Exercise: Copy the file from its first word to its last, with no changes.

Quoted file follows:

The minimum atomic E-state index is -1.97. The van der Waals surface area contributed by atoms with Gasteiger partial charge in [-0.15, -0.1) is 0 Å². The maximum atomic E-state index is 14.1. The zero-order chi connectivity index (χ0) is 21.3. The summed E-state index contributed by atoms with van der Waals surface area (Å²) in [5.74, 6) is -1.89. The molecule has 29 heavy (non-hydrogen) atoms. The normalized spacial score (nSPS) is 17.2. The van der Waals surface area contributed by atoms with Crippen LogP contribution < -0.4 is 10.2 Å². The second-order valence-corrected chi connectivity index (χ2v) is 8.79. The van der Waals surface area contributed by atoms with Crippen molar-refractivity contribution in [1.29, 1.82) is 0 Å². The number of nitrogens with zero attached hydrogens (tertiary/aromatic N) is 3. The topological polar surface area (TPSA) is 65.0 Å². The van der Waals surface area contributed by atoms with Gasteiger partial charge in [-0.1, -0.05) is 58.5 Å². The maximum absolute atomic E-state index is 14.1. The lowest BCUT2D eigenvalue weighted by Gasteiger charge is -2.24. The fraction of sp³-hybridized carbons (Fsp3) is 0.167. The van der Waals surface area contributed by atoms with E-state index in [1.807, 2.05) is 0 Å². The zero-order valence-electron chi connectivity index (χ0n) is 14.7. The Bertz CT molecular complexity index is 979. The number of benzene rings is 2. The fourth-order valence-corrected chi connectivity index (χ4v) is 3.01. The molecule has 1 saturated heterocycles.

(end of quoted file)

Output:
The minimum atomic E-state index is -1.97. The van der Waals surface area contributed by atoms with Gasteiger partial charge in [-0.15, -0.1) is 0 Å². The maximum atomic E-state index is 14.1. The zero-order chi connectivity index (χ0) is 21.3. The summed E-state index contributed by atoms with van der Waals surface area (Å²) in [5.74, 6) is -1.89. The molecule has 29 heavy (non-hydrogen) atoms. The normalized spacial score (nSPS) is 17.2. The van der Waals surface area contributed by atoms with Crippen LogP contribution < -0.4 is 10.2 Å². The second-order valence-corrected chi connectivity index (χ2v) is 8.79. The van der Waals surface area contributed by atoms with Crippen molar-refractivity contribution in [1.29, 1.82) is 0 Å². The number of nitrogens with zero attached hydrogens (tertiary/aromatic N) is 3. The topological polar surface area (TPSA) is 65.0 Å². The van der Waals surface area contributed by atoms with Gasteiger partial charge in [-0.1, -0.05) is 58.5 Å². The maximum absolute atomic E-state index is 14.1. The lowest BCUT2D eigenvalue weighted by Gasteiger charge is -2.24. The fraction of sp³-hybridized carbons (Fsp3) is 0.167. The van der Waals surface area contributed by atoms with E-state index in [1.807, 2.05) is 0 Å². The zero-order valence-electron chi connectivity index (χ0n) is 14.7. The Bertz CT molecular complexity index is 979. The number of benzene rings is 2. The fourth-order valence-corrected chi connectivity index (χ4v) is 3.01. The molecule has 1 saturated heterocycles.